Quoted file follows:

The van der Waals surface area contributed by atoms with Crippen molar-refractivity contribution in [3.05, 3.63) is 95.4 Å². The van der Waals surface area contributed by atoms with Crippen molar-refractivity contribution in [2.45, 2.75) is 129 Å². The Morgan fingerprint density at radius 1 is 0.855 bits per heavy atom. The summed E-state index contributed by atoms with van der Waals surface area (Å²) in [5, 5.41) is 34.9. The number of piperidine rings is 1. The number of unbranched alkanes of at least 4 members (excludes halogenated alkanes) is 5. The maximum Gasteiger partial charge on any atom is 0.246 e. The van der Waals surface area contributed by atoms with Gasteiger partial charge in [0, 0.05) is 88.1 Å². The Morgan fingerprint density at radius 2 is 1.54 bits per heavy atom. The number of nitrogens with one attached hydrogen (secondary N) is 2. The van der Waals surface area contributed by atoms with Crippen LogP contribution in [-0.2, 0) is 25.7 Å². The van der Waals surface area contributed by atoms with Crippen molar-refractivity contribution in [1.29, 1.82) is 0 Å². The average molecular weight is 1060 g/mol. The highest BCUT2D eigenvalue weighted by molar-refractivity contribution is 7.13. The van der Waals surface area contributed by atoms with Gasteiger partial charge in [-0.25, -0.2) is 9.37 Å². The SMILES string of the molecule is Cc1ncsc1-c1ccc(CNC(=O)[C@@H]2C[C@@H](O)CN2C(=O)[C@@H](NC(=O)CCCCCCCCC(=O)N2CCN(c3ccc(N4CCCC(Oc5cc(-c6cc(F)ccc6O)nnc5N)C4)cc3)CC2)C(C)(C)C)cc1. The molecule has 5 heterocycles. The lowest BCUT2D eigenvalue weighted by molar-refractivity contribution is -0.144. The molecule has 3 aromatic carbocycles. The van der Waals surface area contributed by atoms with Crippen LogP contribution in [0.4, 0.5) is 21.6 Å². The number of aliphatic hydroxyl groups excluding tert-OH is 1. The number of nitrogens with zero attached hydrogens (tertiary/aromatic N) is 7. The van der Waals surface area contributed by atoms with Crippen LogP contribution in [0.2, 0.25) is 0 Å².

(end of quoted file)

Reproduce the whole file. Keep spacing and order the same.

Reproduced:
The van der Waals surface area contributed by atoms with Crippen molar-refractivity contribution in [3.05, 3.63) is 95.4 Å². The van der Waals surface area contributed by atoms with Crippen molar-refractivity contribution in [2.45, 2.75) is 129 Å². The Morgan fingerprint density at radius 1 is 0.855 bits per heavy atom. The summed E-state index contributed by atoms with van der Waals surface area (Å²) in [5, 5.41) is 34.9. The number of piperidine rings is 1. The number of unbranched alkanes of at least 4 members (excludes halogenated alkanes) is 5. The maximum Gasteiger partial charge on any atom is 0.246 e. The van der Waals surface area contributed by atoms with Gasteiger partial charge in [0, 0.05) is 88.1 Å². The Morgan fingerprint density at radius 2 is 1.54 bits per heavy atom. The number of nitrogens with one attached hydrogen (secondary N) is 2. The van der Waals surface area contributed by atoms with Crippen LogP contribution in [-0.2, 0) is 25.7 Å². The van der Waals surface area contributed by atoms with Crippen molar-refractivity contribution in [1.29, 1.82) is 0 Å². The average molecular weight is 1060 g/mol. The highest BCUT2D eigenvalue weighted by molar-refractivity contribution is 7.13. The van der Waals surface area contributed by atoms with Gasteiger partial charge in [-0.25, -0.2) is 9.37 Å². The SMILES string of the molecule is Cc1ncsc1-c1ccc(CNC(=O)[C@@H]2C[C@@H](O)CN2C(=O)[C@@H](NC(=O)CCCCCCCCC(=O)N2CCN(c3ccc(N4CCCC(Oc5cc(-c6cc(F)ccc6O)nnc5N)C4)cc3)CC2)C(C)(C)C)cc1. The molecule has 5 heterocycles. The lowest BCUT2D eigenvalue weighted by molar-refractivity contribution is -0.144. The molecule has 3 aromatic carbocycles. The van der Waals surface area contributed by atoms with Crippen LogP contribution in [0.4, 0.5) is 21.6 Å². The number of aliphatic hydroxyl groups excluding tert-OH is 1. The number of nitrogens with zero attached hydrogens (tertiary/aromatic N) is 7. The van der Waals surface area contributed by atoms with Crippen LogP contribution in [0.2, 0.25) is 0 Å².